A Day in the Life of an Historical Novelist
Dame Barbara Cartland was a remarkable woman and a prolific writer, but the image people remember - of her lying on a chaise longue cuddling one of her pekinese dogs while dictating to an army of secretaries is not quite how it is for the rest of us.
This was my yesterday.
6am. Woken by dawn chorus – small birds twittering, blackbird shrilling, crows cackling to each other as they thud up and down the gutter and crash around on the roof.
6.15am. Silence. They’ve either flown off to the fields beyond the hedge to feed, or have returned to their nests exhausted by all the effort. No point in trying to go back to sleep so I plan my day and think about scenes for my 23rd book, Devil’s Prize.
6.30am. Get up, wash face, comb hair, put on tracksuit and kettle and do stretching exercises to loosen my neck, back and shoulder muscles - a writer's weakest point due to hours spent hunched over computer. Prepare husband’s packed lunch. Make tea, take him large mug of same, get breakfast.
7.15am. Husband stumbles from bed to bathroom. Emerges washed, shaved and conscious quarter of an hour later. We eat breakfast in companionable silence exchanging grins at Terry Wogan’s brilliant banter.
8am. Husband (self-employed) gives me a list of people to phone re future work, or accounts to type and send for work completed, then leaves for current job.
8.30am. Wash dishes, make bed, load washing machine, have shower, apply make-up, write shopping list.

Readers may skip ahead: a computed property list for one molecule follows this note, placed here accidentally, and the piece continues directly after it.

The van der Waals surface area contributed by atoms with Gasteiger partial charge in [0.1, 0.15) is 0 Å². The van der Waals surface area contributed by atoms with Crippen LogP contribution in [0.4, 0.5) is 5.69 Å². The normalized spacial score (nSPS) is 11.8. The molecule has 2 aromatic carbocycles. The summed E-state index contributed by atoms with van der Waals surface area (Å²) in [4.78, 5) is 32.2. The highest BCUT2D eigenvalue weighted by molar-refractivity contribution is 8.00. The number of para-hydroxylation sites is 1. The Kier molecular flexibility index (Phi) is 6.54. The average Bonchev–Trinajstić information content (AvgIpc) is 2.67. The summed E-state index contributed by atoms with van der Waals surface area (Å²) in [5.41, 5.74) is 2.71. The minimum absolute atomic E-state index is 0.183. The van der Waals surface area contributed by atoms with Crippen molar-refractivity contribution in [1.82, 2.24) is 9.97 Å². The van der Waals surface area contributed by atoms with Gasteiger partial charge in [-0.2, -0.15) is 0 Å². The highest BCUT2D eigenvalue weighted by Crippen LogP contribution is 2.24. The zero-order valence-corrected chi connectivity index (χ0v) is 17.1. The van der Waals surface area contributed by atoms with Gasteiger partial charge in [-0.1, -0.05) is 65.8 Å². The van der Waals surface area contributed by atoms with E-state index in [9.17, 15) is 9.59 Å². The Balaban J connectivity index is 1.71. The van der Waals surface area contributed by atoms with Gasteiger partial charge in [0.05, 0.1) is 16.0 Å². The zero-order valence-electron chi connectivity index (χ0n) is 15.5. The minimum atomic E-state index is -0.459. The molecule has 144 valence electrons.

9am. Walk quarter of a mile to village, return smiles and greetings while continuing to develop character conflicts and combine them with dramatic events for current chapter of book. Collect shopping, call on 91-year-old father who asks if I’ll type out a speech he’s making at the inaugural meeting of local group of Royal Society of St George. Agree. Walk round garden with him to admire latest acquisitions and planting. Talk about Mum (who died last year) and younger son’s wedding in August.
10.30am. Carry shopping home and unpack. Remove washing from machine and hang on line.
11am. Make cup of tea. Check email. Send replies. Deal with queries from agent. Promise administrator to send handouts for her to copy for students taking my week-long course on novel writing at University College Falmouth in July.
11.30am. Make phone calls for husband. Notice rain, transfer washing to tumble drier.
11.45am. Into my study/office. Type up accounts/receipts for husband. Type letter for father. Check yesterday’s bank statement. Review handouts for eight topics, set aside several for updating.
12.30pm. Leave office to prepare soup and sandwich lunch. Eat fast. Wash up. Make apple crumble to accompany evening meal.
1.30pm. Post arrives with proofs of latest book and a request that they be returned a.s.a.p. Sigh as plans for afternoon’s work and visions of exciting dramatic scenes evaporate. Find blue and red pens and notebook. Begin reading proofs.
3.15pm. Interrupted by delivery van. Sign for goods, sympathise with his back pain. Discuss weather. Wave him goodbye. Take deep calming breaths. Make a cup of tea.
3.30pm. Return to proofs.
3.45pm. Surveyor for the Water Board arrives to check whether our property is suitable for installation of a water meter. It is. He marks the stopcock with blue paint. Neighbour comes out to find out what he’s doing.
4.15pm. Return to office with cup of tea. Continue work on proofs.
5.15pm. Husband arrives home and puts his head round office door to ask what’s for tea. Abandon office.
5.30pm. Prepare evening meal while husband rants about his frustrating day. Hide ironic smile.
6.30pm. Crawl off to have a bath while dear husband does the dishes. Think about trying to work but brain has shut down.
Oh well, to quote Scarlett O’Hara: Tomorrow is another day.